verbs followed by to + infinitive

 

1 Some verbs are followed by the to-infinitive:

I decided to go home as soon as possible.
We all wanted to have more English classes.

Common verbs followed by the to-infinitive are:

Verbs of thinking and feeling:

  • choose
  • decide
  • expect
  • forget
  • hate
  • hope
  • intend
  • learn
  • like
  • love
  • mean
  • plan
  • prefer
  • remember
  • would like
  • would love

Verbs of saying:

  • agree
  • promise
  • refuse

Other common verbs are:

  • arrange
  • attempt
  • fail
  • help
  • manage
  • tend
  • try
  • want

2 Some verbs are followed by a noun and the to-infinitive:

She asked him to send her a text message.
He wanted all his friends to come to his party.

Common verbs with this pattern are:

Verbs of saying:

  • advise
  • ask
  • encourage
  • invite
  • order
  • persuade
  • remind
  • tell
  • warn *

*Note: The verb warn is normally used with not
The police warned everyone not to drive too fast.

Verbs of wanting or liking:

  • expect
  • intend
  • would
  • prefer
  • want
  • would like

Other verbs with this pattern are:

  • allow
  • enable
  • force
  • get
  • teach

3. Passive infinitive

Many of these verbs are sometimes followed by a passive infinitive
(to be + past participle):

I expected to be met when I arrived at the station.
They wanted to be told if anything happened.
I don’t like driving myself. I prefer to be driven.

 

Activity 1:

Match the 'to infinitive' clauses to the sentence beginnings.

 

Activity 2:

Match the 'to infinitive' clauses to the sentence beginnings.

 

Activity 3:

Match the 'to infinitive' clauses to the sentence beginnings.

Comments

Hi Sir,

What is the criteria for using a to infinitive after like or love verbs, they are really appearing in the first list of the verbs which have to be followed by a -ing form. (see next chapter)

thank you in advance.

Hello JMRA.,

In general, there is no difference in meaning between the use of the infintive or -ing form after 'like' and 'love', though the -ing form is preferred when we are speaking about a single specific occasion (e.g. I liked playing the piano with her last week) and the infinitive is preferred when speaking about choices or habits (I liked to play the piano with her when I was in primary school).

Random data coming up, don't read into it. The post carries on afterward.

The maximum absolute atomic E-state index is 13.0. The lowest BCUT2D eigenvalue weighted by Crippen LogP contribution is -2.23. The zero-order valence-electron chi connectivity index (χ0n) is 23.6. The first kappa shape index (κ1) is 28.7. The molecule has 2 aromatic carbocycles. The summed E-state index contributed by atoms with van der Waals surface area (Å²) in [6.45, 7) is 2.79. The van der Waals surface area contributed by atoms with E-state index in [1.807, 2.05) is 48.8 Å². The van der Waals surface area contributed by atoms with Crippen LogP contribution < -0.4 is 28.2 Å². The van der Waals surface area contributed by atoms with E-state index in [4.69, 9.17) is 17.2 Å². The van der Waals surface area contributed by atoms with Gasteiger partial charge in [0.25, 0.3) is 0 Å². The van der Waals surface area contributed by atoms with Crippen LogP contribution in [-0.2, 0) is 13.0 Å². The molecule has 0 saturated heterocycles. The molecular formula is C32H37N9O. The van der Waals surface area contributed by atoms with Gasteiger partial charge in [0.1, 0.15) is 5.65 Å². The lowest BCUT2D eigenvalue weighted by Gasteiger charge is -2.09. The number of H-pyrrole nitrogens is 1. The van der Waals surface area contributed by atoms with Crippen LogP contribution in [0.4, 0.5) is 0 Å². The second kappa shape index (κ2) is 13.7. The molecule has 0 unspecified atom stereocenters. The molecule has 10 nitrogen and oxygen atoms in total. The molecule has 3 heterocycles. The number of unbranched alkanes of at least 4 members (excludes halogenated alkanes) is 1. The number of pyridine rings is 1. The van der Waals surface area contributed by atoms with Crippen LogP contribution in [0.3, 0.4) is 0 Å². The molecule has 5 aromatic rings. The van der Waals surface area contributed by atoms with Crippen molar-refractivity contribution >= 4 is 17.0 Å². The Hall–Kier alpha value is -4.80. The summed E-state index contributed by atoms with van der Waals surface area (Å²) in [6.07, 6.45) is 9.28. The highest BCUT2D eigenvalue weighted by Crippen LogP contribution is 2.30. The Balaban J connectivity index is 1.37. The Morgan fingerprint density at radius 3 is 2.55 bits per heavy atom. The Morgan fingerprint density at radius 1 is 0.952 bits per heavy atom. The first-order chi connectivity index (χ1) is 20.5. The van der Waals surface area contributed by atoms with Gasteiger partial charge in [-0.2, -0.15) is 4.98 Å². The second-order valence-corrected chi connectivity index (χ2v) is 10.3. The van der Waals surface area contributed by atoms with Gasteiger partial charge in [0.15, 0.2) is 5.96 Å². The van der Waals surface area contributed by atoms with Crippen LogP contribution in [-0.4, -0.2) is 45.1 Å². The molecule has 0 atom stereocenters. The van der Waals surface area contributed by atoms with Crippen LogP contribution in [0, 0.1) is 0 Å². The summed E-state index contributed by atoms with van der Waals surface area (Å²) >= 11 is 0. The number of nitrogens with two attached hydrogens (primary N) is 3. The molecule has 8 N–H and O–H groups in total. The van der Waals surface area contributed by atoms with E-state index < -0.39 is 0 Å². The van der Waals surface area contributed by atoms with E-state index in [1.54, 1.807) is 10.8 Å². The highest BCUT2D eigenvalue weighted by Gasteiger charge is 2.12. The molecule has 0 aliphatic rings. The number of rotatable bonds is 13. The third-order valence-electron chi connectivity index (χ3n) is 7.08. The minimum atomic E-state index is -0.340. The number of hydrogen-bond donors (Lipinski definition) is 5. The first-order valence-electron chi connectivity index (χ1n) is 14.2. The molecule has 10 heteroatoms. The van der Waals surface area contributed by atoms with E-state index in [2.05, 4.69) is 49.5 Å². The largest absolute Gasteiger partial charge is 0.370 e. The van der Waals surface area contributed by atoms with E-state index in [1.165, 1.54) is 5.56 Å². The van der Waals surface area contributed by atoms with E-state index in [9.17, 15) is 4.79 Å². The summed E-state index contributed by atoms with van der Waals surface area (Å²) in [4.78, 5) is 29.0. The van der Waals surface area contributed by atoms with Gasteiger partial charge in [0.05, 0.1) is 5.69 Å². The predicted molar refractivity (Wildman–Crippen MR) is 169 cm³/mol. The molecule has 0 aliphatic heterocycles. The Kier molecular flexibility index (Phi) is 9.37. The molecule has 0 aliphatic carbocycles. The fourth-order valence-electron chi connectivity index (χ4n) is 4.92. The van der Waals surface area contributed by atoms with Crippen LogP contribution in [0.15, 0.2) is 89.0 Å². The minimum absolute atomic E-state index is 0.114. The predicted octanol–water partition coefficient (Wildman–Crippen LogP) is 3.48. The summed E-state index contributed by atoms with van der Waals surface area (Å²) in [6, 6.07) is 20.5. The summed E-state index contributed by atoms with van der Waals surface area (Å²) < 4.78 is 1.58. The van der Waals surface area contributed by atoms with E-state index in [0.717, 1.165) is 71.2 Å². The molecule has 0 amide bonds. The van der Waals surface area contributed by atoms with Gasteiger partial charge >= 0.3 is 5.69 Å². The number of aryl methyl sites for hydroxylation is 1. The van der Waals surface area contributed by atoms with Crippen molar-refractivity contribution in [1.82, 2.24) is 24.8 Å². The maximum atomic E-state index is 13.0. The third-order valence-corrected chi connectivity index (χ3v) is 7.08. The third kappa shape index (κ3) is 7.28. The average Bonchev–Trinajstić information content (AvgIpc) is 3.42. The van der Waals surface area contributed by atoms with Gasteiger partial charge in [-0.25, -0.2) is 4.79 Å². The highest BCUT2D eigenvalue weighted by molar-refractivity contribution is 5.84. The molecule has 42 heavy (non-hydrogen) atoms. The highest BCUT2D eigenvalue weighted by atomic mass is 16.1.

Best wishes,
Kirk
The LearnEnglish Team

Hi,
So what is the difference between two of the examples?
>He was found to be carrying undecleared goods.
>He was found carrying undecleared goods.

Hi Sir,
Can we use past participle with the verb 'seem'?
She seems worried.
Instead of
>She seems to be worried.
My second question is that the sentance given below is of gerund form or participle form?
>He was found to be carrying undecleared goods.
>He was found carrying undecleared goods.
This form of the sentance is correct or not?

Hi neha_sri,

The word 'worried' here is actually an adjective, though it has the same form as the past participle. You can see this if you consider that we could use other adjectives here such as 'happy', 'enthusiastic' and so on.

In the second sentence the -ing form is a participle form, not a gerund. Both of your examples are correct forms.

Best wishes,

 

Peter

The LearnEnglish Team

Hi Teacher,
what is the difference between two sentences given below?
1 she seems to comprehend my problems.
2 she seems comprehending my problems.

Hi neha_sri,

The main difference is that the first sentence is correct and the second is incorrect! 'Seem' is followed by an infinitive with to, not by an -ing form.

Best wishes,

 

Peter

The LearnEnglish Team

I feel as thought I must have learned this at some point! Please clarify for me which is correct:

I encourage you to treat the event as a networking opportunity and invite potential customers.
OR
I encourage you to treat the event as a networking opportunity and to invite potential customers.

Thank you!
Maggie

Hello Maggie,

Both of these are correct.  The verb 'encourage' is followed by an infinitive with 'to', so 'to invite' is correct; however, where there are two identical forms in the sentence then we often omit the repeated 'to' for stylistic reasons, and so 'invite' is also possible.

Best wishes,

 

Peter

The LearnEnglish Team

Dear Teachers,
I have a confusion whenever the following words come together : to be. For example, It needs to be done. Second, the battery may need to be replaced.
Until now , I have not understood why we use ' to be' and when we use it .Are they use for passive, active ,future , advice or purpose.
Kindly please clarify it for me and provide an explanation so that I can use it appropriately according to the context.
With kind regards,
Livon    
 

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